How to determine if your client’s company should use blockchain

How to determine if your client’s company should use blockchain

As an accountant, you’re likely familiar with blockchain and gone through the full range of emotions: fear, concern, consideration, and perhaps even embracing it.

But, just like the cloud or other technology that came before it, it’s your responsibility as your clients’ trusted advisor to gain a deep understanding and knowledge of blockchain so that you can give expert advice to help them grow and succeed.

Here is more about this complex—and still often misunderstood—phenomenon.

The hype surrounding blockchain technology has caused many companies to view it as a “solve-all” for any problems within their industry. This misguided perspective may damage companies, as they try to force blockchain networks into inappropriate contexts. In fact, according to Bitcoinist, 92 percent of blockchain projects fail in less than two years. This statistic doesn’t mean that blockchains are a failure; it merely shows the damaging effect of wrong information.

Because there are legitimate use cases in which blockchain holds great promise, I thought it’d be helpful for both myself and other industry professionals to understand the most critical questions to ask. When the inevitable client discussion about blockchain does happen, these questions will hopefully help you give informed advice regarding this misunderstood technology.

Blockchains in the real world

Because blockchains are subject to widespread misconceptions, it’s helpful to remind ourselves of how blockchains look in the real world. Blockchains function as a time-stamped series of data records that are reasonably immutable and decentralized. Each block in the blockchain contains information about the transaction and the parties involved in the transaction.

There are many legitimate use cases where blockchains have enormous potential to disrupt and revolutionize current operational flows. For example, supply chains are currently opaque and complicated to audit. Incorporating blockchain may help organizations improve transparency regarding manufacturers and sources, and demonstrate value to buyers.

The main advantages of blockchains are decentralization and transparency. Because transactions can be carried out without third-party verification, many opportunities exist in areas such as supply-chain management, trade finance, and even insurance. If your clients are considering blockchain for their businesses, there are some key questions to ask as you advise them.

Do you need, or rely on, third parties or intermediaries?

Blockchain simplifies transactions by eliminating unnecessary third parties, facilitating a direct relationship with end-users. If your company’s activities demand third-party involvement, then you shouldn’t consider a blockchain system.

For example, an insurance company could eliminate third-party processors and retain control over patient data. However, the insurance industry is heavily regulated and must have third-party reports on their activities, especially their management of patient data. So, a distributed ledger system would not be applicable. If the use of third parties in your operations doesn’t cause any problems to overall efficiency, blockchains are likely unnecessary.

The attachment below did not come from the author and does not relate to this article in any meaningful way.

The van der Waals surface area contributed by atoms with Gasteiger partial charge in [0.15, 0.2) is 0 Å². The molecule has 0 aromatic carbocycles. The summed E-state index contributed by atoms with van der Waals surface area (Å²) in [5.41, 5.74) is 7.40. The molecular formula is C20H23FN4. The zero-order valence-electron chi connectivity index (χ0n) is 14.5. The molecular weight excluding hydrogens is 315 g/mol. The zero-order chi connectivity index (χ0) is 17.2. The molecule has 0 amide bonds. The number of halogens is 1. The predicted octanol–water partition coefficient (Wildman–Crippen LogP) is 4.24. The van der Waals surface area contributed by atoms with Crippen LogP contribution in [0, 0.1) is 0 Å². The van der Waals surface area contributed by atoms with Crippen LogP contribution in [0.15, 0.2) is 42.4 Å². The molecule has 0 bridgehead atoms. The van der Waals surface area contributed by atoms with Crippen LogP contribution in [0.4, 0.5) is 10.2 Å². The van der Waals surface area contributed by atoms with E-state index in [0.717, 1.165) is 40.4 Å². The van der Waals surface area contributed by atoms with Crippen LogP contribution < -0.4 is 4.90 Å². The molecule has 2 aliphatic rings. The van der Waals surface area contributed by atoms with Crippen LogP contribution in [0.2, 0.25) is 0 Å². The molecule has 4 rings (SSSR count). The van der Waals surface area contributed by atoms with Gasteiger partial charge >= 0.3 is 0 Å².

Can you afford to incorporate blockchain?

Although the decentralized and transparent characteristics of blockchain make it an attractive option for improving process efficiency, some inherent traits make it an expensive option as well. Distributed ledger systems require massive amounts of energy, and are theoretically alterable and sluggish.

Blockchain networks consume large amounts of energy due to the “mining” process. Receiving cryptocurrency (like bitcoins) requires computers, known as “miners,” to perform mathematical calculations to verify transactions on the network, improving the system’s overall security. For confirming transactions, miners receive newly created bitcoins. The system is designed to increase the difficulty of the “puzzles” that miners are required to solve.

This increasing level of complexity means that the computational power needed to solve them, and the overall energy requirements, are always increasing. Alex de Vries, a PwC expert in cryptocurrencies, estimated that a network’s energy consumption is comparable to countries like Ireland and Austria.

Which architecture is best for your company?

If blockchain is a suitable solution for your client’s company, the next step is to determine which blockchain architecture is best. While there are many nuances to distributed ledger systems, there are a few general blockchain architectures: public, private, and hybrid.

  • Public blockchains are accessible and editable by anyone. This type of network underpins cryptocurrencies such as Bitcoin and Ethereum.
  • Private blockchains are accessible by invitation only. An administrator controls permissions and access, making it ideal for contexts such as voting.
  • Hybrid blockchains incorporate aspects of both private and public networks. The cryptocurrency Ripple is a well-known example of a hybrid blockchain.

Moving forward with blockchain—Build your role as trusted advisor

Despite the misconceptions surrounding distributed ledger systems, blockchains hold great promise for many industries. Because the applications of this technology are under research, it’s necessary to guide client discussions with reliable facts and avoid exaggerated claims. By helping clients make an informed decision about blockchains, you’ll increase your value as their essential advisory partner.